Almost from the outset of this intriguing show we are plunged into darkness and my guess is that most of the audience were still in the dark as to what had just happened to them throughout this seventy minute experience long after the lights had gone up at its conclusion. This is a good thing by the way, a very good thing!
On entering we are told that we need a safety word, ‘Cut’, if we want to leave the proceedings at any time during the show, or journey as it would transpire; on the night I attended this introduction proved so unsettling that one attendee immediately raised her hand and left before any action even took place. Their loss.
Settling into our seats we are almost immediately plunged into darkness and when they go up we find ourselves on a plane. The lone performer, Hannah Norris, then leads us through the motions of an in-flight attendant but there is something especially creepy about this particular role and performance.
At later junctures we are on a train or trapped behind Clingfilm screens with light reflecting and refracting as a well scored original soundtrack adds further tension to an already intense experience.
At several points Norris moves around so swiftly and silently in the dark I am almost convinced that she is one of two twins, as often not only has her character changed but her appearance seems to have altered slightly. It is this sense of mystique and the loss of one of our senses-in the dark nothing can be seen or observed- that adds another dimension to what is already becoming a guessing game.
Norris uses only minimal props to change from controlling predator to victim- something as subtle as letting her hair out of its pony-tail changes the feel of her character totally- and holds us in her thrall throughout the whole performance.
There is something David Lynchian about this whole show and anyone who is a fan of his work-I am very much in that camp- will find this totally arresting and completely irresistible. It is definitely the most intriguing and original work I have seen in this year’s Fringe where these particular attributes have been very thin on the ground. Definitely recommended for those who want a theatrical experience to remember and think about!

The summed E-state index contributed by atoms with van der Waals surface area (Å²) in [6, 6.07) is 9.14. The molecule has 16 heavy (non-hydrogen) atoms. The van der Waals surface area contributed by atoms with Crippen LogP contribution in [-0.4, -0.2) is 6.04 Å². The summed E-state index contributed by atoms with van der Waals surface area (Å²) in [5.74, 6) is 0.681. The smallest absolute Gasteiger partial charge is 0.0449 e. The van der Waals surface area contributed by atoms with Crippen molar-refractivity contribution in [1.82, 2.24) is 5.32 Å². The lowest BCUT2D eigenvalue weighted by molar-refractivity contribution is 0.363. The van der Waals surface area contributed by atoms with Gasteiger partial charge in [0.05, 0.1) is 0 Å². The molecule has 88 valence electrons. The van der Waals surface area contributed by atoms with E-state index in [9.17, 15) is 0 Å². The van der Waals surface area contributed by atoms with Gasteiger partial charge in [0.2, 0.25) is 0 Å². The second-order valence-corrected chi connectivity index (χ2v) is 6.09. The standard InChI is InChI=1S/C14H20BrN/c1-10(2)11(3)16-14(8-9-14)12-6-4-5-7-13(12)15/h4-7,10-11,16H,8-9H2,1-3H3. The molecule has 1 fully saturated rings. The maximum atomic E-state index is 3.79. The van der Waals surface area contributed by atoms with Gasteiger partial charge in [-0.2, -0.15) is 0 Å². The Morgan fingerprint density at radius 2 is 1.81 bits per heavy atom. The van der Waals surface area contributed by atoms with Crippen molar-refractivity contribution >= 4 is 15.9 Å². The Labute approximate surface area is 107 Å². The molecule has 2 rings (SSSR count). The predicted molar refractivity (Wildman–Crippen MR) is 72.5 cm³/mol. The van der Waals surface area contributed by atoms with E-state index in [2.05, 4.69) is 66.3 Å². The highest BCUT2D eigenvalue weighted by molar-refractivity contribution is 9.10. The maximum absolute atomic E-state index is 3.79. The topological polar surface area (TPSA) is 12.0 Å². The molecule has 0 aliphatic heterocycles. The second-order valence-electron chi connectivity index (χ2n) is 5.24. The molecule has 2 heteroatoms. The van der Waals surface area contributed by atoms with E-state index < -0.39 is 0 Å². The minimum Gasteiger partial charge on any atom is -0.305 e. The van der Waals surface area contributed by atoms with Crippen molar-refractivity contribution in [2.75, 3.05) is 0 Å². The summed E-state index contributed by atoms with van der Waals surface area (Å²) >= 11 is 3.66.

Cut is at Underbelly Med Quad at 19.00 until August 29th


Exactly Like You
Written and performed by Lotte Rice ‘Exactly Like You’ is driven by its creators love of poetry and the inspiring voice and music of one of the 20th century’s great talents Nina Simone. It is an ambitious project and one which often reaches the heights it so obviously aspires to but as a whole fails to cohere effectively enough due to the nebulous nature of its ambitions; on occasion it feels as if it is trying just a little too hard.
Told through the experiences of Abbie, who is still grieving the recent loss of the grandmother she obviously adored. A shared love of music and especially Nina Simone function as a form of catharsis as she deals with the mundanities of her life; heavy drinking sessions, difficult work colleagues and sexual exploits.
The story shifts from scene to scene fluently enough and Rice manages to inhabit several different characters with consummate ease whilst proving along the way that she is no slouch in the singing department herself.
Where the production falls short however is that there is just too much going on and this fails to disguise the weakness of the plot strands which are just a little too thin. It is a courageous show however and certainly not without merit, the scene where Rice drags herself along whilst drunk is a mastery of elastic limbs and quite hilarious but it would be interesting to see Rice’s obvious talents used in a more cohesive show or preferably even an ensemble production. There are just too many of these one actor shows at the Fringe these days but unfortunately this one doesn’t stand out enough to quite make it as a must see!